Five ways HR can ensure health and safety in the workplace

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Although health and safety at work has not always covered employee mental health and wellbeing, it now needs to. Every UK business has a duty of care to look after the health and safety of their people, including wellbeing.

With depression, stress and anxiety now the largest cause of workforce sickness absence in the country, costing UK businesses a staggering £35bn a year, there’s no excuse for not having it covered.


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And HR teams can play a key role in bringing about the organisational change needed to support people’s mental and physical wellbeing. Through understanding government policies and the law, pioneering new ideas, facilitating training for themselves and others and influencing management and culture, HR is in the privileged position to effect change that other teams would struggle to achieve.

Here are my tips for supporting both mental and physical health and safety in the workplace:

Introduce a workplace mental health and wellbeing policy

This should be the starting point for any organisation, but St John Ambulance research shows less than one in five people are aware of their employer having such a policy. 

The policy should explain why there is a need for a policy in the first place – informing on the impact of mental ill health and the benefits of fostering a positive workplace culture. It should then set out the overall and measurable health and wellbeing aims of the organisation, before detailing plans for roll-out and communication. Finally, the policy should reference the process by which progress and effectiveness will be regularly monitored.

St John has created a handy guide here.

Train a mental health first aider

A workplace mental health first aider is someone who has been trained to recognise the signs of someone suffering from mental ill health and how to support them.

They are trained in how to talk to people about their mental health and how to signpost them for help. They can advocate for employees experiencing mental ill health and make significant headway in breaking down taboos and fostering a culture which supports good mental health.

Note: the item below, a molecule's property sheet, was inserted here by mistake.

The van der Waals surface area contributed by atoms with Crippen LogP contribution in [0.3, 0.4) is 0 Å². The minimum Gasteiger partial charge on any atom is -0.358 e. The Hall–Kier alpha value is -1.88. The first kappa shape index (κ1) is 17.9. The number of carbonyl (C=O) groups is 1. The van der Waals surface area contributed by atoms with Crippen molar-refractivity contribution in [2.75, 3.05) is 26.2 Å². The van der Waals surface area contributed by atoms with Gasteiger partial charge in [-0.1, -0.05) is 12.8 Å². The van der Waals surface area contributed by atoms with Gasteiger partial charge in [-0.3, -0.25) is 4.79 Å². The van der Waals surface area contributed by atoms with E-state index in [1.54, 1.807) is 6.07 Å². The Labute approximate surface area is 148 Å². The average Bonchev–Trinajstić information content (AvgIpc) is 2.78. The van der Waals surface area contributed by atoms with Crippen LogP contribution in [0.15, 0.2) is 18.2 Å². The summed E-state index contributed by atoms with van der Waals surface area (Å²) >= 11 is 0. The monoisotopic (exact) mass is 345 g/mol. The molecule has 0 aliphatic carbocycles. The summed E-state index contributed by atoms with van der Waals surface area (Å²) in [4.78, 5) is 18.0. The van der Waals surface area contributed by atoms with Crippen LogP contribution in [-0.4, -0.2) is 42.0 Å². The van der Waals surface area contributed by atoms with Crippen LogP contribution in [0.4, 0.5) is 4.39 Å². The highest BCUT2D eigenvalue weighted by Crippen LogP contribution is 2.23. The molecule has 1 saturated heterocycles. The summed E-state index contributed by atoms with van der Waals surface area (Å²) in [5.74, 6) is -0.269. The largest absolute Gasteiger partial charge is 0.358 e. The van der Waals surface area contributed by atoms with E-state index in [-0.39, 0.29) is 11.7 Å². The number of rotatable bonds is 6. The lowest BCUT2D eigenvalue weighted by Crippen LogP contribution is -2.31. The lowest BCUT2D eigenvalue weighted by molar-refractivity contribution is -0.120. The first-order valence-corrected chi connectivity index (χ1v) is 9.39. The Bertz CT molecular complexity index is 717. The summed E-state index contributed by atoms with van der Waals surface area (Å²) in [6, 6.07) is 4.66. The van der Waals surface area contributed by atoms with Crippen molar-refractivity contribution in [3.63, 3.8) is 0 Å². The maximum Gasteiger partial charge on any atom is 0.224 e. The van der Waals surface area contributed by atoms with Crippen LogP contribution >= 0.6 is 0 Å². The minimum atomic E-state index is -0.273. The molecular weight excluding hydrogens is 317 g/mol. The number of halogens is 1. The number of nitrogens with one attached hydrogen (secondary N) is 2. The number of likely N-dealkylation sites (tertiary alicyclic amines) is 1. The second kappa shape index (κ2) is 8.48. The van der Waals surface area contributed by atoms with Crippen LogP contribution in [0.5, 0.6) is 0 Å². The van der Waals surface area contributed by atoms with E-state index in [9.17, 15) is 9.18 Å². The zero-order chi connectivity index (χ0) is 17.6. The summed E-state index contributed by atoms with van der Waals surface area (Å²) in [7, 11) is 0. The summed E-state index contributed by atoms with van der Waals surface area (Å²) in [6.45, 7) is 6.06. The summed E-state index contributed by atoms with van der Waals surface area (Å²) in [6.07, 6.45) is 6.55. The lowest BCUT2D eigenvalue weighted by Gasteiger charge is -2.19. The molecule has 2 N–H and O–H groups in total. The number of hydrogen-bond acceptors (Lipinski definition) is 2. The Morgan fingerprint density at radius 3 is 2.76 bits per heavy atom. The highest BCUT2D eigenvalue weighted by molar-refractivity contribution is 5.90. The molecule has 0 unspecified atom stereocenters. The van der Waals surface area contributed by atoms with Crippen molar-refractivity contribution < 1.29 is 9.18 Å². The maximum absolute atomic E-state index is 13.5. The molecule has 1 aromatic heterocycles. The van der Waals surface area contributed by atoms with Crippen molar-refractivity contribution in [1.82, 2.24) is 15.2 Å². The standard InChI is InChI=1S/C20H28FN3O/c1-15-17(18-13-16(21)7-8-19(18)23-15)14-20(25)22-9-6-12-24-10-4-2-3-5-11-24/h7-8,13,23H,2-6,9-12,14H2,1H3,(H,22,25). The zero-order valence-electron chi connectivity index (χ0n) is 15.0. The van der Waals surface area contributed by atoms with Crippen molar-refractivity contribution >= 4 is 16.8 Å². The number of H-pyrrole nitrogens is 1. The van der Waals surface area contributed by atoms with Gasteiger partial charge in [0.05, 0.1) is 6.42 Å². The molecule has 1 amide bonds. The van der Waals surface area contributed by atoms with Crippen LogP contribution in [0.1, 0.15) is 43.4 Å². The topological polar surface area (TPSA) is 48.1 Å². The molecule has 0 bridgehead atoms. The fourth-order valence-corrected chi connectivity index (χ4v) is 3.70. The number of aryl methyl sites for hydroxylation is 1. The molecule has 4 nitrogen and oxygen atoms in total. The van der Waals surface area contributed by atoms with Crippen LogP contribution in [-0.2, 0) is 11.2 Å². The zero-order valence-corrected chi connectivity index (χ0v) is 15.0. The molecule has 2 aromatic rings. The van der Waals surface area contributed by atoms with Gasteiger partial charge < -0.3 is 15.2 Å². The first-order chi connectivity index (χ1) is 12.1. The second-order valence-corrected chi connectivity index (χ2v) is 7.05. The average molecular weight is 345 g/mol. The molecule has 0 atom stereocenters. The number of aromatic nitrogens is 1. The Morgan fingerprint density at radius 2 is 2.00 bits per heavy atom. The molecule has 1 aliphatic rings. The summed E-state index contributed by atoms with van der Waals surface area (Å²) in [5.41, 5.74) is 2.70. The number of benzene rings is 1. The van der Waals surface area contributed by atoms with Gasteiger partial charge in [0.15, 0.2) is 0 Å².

In particular, HR teams can:

  • Be sure the right people are trained
  • Be sure you have sufficient people trained
  • Support mental health first aiders once qualified
  • Provide them with key information on workplace policies

Introduce an employee assistance programme (EAP)

An EAP aims to support people experiencing problems with their mental health and wellbeing. With costs usually covered by the employer, they can offer advice and short-term counselling services. This is normally provided over the phone but not always.

The aim of an EAP is of course to help employees with their problems at the earliest possible stage, to prevent the problem getting worse and to lessen longer-term impact.

Ensure enough people have up-to-date physical first aid qualifications

Checking that first aider qualifications are in date is not about passing risk assessments – but keeping people safe. At times, the advice does change – as it did regarding primary surveys and resuscitation during COVID – and it is essential that those with responsibility have the correct knowledge and skills as workplaces open up again.

Many first aiders and fire marshals missed their re-qualifications due to COVID restrictions last year and may therefore not have refreshed skills for more than three years. In addition, changes to the workforce, for example, through redundancies, may have left workplaces with a vastly reduced number of qualified first aiders.

St John has created a useful return-to-work checklist here.

 

Carry out a COVID-19 risk assessment

This is currently required by the Health and Safety Executive and should cover the following points:

  • Transmission What work activities or situations could cause transmission of COVID-19?
  • People Do you have members of your workforce, or visiting public, that could be more at risk of severe illness from COVID-19?
  • Exposure How likely could someone be exposed to the virus at your workplace?
  • Control Can you stop any activities to prevent transmission? If not, what can you do to control the risks?

 Stuart Payne is physical and mental health first aid trainer with St John Ambulance